Researchers say there is an evolutionary rationale for the pressure this barrage puts on the brain. The lower-brain functions alert humans to danger, like a nearby lion, overriding goals like building a hut. In the modern world, the chime of incoming e-mail can override the goal of writing a business plan or playing catch with the children.

“Throughout evolutionary history, a big surprise would get everyone’s brain thinking,” said Clifford Nass, a communications professor at Stanford. “But we’ve got a large and growing group of people who think the slightest hint that something interesting might be going on is like catnip. They can’t ignore it.”

…A study at the University of California, Irvine, found that people interrupted by e-mail reported significantly increased stress compared with those left to focus. Stress hormones have been shown to reduce short-term memory, said Gary Small, a psychiatrist at the University of California, Los Angeles.

Well, I’m a terrible multitasker. It takes me a while to get my attention focused on a task, and interruptions of any sort irritate and distract me. One of the reasons why I find my software-engineering “day job” so wearying is the stress of being “pinged” and poked and interrupted all the time. It’s also why I stay up so late at night, even though it costs me dearly in terms of sleep: it’s the only time I can think long thoughts in peace.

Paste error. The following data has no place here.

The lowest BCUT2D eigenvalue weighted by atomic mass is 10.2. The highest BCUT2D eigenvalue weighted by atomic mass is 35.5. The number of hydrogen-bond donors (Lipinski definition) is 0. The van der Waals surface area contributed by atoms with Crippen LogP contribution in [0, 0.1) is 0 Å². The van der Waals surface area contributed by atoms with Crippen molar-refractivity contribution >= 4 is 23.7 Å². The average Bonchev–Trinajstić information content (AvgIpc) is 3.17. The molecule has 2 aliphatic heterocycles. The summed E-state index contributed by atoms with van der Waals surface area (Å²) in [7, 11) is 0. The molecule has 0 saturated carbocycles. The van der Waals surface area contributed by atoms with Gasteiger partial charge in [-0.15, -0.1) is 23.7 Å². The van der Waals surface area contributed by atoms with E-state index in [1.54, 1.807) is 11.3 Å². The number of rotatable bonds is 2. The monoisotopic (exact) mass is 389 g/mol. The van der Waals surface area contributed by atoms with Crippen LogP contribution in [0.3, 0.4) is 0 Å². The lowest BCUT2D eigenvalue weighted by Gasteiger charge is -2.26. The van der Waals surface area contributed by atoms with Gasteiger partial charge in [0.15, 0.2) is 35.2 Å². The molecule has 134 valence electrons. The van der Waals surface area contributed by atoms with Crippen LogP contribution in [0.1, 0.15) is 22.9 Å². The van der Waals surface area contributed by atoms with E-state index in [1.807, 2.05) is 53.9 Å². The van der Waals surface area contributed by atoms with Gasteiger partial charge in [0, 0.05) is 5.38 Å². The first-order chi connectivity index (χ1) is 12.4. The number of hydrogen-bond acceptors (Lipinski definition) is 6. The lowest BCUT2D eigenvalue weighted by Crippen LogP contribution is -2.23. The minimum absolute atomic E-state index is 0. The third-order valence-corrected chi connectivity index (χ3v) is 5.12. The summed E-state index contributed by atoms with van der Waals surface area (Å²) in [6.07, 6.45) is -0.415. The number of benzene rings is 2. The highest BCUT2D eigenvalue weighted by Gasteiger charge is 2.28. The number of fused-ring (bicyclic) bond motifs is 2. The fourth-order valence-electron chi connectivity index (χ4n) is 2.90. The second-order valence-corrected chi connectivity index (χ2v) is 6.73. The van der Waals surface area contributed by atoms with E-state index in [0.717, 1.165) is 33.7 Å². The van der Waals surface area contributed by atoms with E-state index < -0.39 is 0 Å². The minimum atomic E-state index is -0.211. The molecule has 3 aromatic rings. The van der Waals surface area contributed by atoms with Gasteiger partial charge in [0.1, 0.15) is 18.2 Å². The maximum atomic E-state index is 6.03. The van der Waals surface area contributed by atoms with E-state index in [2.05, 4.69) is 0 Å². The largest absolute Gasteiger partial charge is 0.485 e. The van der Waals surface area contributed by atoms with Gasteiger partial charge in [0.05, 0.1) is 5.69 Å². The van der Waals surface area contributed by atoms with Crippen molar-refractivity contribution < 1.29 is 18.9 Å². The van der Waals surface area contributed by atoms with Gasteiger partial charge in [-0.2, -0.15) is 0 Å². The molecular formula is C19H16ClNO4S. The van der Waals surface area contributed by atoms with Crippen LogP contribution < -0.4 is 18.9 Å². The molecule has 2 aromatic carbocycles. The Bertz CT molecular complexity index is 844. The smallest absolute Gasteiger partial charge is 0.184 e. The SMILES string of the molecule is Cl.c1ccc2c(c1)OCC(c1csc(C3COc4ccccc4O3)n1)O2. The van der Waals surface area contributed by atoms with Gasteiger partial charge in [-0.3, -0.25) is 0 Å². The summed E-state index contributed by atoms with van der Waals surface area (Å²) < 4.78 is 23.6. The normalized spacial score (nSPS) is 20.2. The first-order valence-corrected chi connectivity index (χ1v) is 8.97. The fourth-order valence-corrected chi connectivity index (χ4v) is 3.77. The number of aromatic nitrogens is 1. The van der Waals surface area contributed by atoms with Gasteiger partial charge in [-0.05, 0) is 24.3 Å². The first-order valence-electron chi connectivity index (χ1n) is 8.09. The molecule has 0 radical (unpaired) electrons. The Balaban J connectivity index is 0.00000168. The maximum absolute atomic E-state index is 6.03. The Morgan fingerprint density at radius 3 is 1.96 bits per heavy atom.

But despite all that, I’m just as addicted as anyone else — I check email, blogs, news websites, and so on all day long, just to be sure I’m not missing the next little squeeze of the information syringe.

In another article in the series, Mr. Richtel looks at the pernicious effect of being plugged in all the time:

At the University of California, San Francisco, scientists have found that when rats have a new experience, like exploring an unfamiliar area, their brains show new patterns of activity. But only when the rats take a break from their exploration do they process those patterns in a way that seems to create a persistent memory of the experience.

The researchers suspect that the findings also apply to how humans learn.

“Almost certainly, downtime lets the brain go over experiences it’s had, solidify them and turn them into permanent long-term memories,” said Loren Frank, assistant professor in the department of physiology at the university, where he specializes in learning and memory. He said he believed that when the brain was constantly stimulated, “you prevent this learning process.”

At the University of Michigan, a study found that people learned significantly better after a walk in nature than after a walk in a dense urban environment, suggesting that processing a barrage of information leaves people fatigued.